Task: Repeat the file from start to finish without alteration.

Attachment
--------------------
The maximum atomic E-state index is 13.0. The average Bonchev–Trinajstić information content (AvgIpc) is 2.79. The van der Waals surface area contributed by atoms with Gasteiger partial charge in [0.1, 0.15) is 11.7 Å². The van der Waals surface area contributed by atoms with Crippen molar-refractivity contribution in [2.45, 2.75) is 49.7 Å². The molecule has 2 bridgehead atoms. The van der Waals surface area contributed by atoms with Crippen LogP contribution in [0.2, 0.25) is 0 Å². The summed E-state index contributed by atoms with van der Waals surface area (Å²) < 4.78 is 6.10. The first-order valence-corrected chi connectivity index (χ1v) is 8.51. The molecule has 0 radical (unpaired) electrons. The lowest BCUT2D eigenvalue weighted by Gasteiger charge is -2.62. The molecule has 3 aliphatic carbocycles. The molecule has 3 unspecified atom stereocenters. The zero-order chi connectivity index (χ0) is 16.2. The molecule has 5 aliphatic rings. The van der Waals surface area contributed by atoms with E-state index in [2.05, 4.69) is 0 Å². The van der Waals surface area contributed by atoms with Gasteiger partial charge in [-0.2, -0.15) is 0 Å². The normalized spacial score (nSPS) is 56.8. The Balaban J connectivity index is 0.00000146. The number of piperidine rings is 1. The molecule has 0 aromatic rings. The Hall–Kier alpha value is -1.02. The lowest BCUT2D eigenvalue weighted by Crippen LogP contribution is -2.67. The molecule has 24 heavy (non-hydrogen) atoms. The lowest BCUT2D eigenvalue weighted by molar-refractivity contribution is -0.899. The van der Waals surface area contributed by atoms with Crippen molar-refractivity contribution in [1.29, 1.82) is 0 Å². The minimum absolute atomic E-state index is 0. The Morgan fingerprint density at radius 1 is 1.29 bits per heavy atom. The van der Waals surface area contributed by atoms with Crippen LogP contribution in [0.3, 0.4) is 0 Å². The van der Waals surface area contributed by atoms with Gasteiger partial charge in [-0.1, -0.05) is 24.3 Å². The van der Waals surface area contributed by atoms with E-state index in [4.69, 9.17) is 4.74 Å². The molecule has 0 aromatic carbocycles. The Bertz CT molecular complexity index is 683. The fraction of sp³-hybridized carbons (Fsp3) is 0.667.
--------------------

The maximum atomic E-state index is 13.0. The average Bonchev–Trinajstić information content (AvgIpc) is 2.79. The van der Waals surface area contributed by atoms with Gasteiger partial charge in [0.1, 0.15) is 11.7 Å². The van der Waals surface area contributed by atoms with Crippen molar-refractivity contribution in [2.45, 2.75) is 49.7 Å². The molecule has 2 bridgehead atoms. The van der Waals surface area contributed by atoms with Crippen LogP contribution in [0.2, 0.25) is 0 Å². The summed E-state index contributed by atoms with van der Waals surface area (Å²) < 4.78 is 6.10. The first-order valence-corrected chi connectivity index (χ1v) is 8.51. The molecule has 0 radical (unpaired) electrons. The lowest BCUT2D eigenvalue weighted by Gasteiger charge is -2.62. The molecule has 3 aliphatic carbocycles. The molecule has 3 unspecified atom stereocenters. The zero-order chi connectivity index (χ0) is 16.2. The molecule has 5 aliphatic rings. The van der Waals surface area contributed by atoms with E-state index in [2.05, 4.69) is 0 Å². The van der Waals surface area contributed by atoms with Gasteiger partial charge in [-0.2, -0.15) is 0 Å². The normalized spacial score (nSPS) is 56.8. The Balaban J connectivity index is 0.00000146. The number of piperidine rings is 1. The molecule has 0 aromatic rings. The Hall–Kier alpha value is -1.02. The lowest BCUT2D eigenvalue weighted by Crippen LogP contribution is -2.67. The molecule has 24 heavy (non-hydrogen) atoms. The lowest BCUT2D eigenvalue weighted by molar-refractivity contribution is -0.899. The van der Waals surface area contributed by atoms with Crippen molar-refractivity contribution in [1.29, 1.82) is 0 Å². The minimum absolute atomic E-state index is 0. The Morgan fingerprint density at radius 1 is 1.29 bits per heavy atom. The van der Waals surface area contributed by atoms with Crippen LogP contribution in [0.3, 0.4) is 0 Å². The van der Waals surface area contributed by atoms with Gasteiger partial charge in [-0.1, -0.05) is 24.3 Å². The van der Waals surface area contributed by atoms with E-state index in [4.69, 9.17) is 4.74 Å². The molecule has 0 aromatic carbocycles. The Bertz CT molecular complexity index is 683. The fraction of sp³-hybridized carbons (Fsp3) is 0.667.